Let us proclaim the mystery ofbrand
by Brian Boero The Monsignor’s head would turn towards me almost imperceptibly.Up from my kneeler, I would unhook the censer from its standand place a purple cone of incense among the embers in its well.Plumes carrying age-old mysteries curled upward.My walk to the altar was slow. Reverential. And gravely serious.hundreds of eyes belonging to elders, parents and schoolmatesxed on me. At the altar the Monsignor took the censer and waved it abovechalices over which he had performed a whispered consecration.
Agnus Dei, qui tollis peccata mundi, miserere nobis. Agnus Dei, qui tollis peccata mundi, miserere nobis. Agnus Dei, qui tollis peccata mundi, dona nobis pacem.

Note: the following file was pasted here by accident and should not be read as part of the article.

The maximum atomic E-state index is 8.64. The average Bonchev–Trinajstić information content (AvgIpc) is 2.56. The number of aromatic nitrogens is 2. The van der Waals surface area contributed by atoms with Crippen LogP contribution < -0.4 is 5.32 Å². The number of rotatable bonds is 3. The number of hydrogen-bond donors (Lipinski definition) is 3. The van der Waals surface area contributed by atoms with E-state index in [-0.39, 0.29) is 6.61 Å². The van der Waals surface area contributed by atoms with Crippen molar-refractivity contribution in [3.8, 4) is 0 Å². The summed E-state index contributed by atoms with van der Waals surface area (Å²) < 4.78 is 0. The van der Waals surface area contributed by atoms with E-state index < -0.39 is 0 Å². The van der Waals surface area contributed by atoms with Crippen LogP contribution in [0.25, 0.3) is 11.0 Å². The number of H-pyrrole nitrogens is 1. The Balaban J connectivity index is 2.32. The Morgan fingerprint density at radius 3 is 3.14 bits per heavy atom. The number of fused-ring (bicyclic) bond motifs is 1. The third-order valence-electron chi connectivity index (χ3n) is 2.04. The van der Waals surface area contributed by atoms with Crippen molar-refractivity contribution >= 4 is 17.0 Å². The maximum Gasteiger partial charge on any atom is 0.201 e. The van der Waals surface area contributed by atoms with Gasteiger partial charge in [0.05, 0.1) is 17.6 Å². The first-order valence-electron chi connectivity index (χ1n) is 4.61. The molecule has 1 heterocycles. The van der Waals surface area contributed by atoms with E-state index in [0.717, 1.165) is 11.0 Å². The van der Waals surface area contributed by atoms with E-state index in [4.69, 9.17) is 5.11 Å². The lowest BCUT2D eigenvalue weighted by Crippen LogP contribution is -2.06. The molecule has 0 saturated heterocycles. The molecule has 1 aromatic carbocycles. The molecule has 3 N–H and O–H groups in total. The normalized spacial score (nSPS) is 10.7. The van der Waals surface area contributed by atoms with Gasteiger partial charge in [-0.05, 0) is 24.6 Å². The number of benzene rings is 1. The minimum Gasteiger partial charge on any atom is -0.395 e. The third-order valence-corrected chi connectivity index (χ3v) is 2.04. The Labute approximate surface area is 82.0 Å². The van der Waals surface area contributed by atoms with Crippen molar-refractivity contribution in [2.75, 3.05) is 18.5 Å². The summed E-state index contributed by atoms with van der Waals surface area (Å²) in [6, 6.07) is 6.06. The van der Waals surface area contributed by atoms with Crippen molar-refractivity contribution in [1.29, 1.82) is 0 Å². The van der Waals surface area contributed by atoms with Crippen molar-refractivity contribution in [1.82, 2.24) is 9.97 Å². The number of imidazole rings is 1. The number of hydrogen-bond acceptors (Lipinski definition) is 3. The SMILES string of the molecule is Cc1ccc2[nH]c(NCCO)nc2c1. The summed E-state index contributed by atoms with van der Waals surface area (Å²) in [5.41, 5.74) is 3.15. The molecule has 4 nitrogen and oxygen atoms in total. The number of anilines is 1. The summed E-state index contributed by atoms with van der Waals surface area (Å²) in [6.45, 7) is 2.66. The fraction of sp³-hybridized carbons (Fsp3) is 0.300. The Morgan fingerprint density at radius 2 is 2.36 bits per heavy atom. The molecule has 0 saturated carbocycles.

I was an alter boy. Twelve years old. I took it very seriously. Thedress, the song, the ritual and the symbolic richness of the CatholicChurch lled my young mind with meaning.In graduate school, I spent a lot of time studying the SupremeCourt. It was silliness mostly – using regression analysis to pinpoint,say, the effects amicus briefs had on Justice Burger’s opinions onbusing. Social “science” pedantry at its worst.Much more interesting were the qualitative works exploring thenature of the Court’s authority. How, exactly, nine unelected judgescould shape the arc of American political development withoutprovoking revolt. This authority was sustained in many ways that had nothing to dowith constitutional prerogative. It was in the robes. The consciousremove from the political fray. The use of Latin to confer gravity anddeect deconstruction (
just sounds like something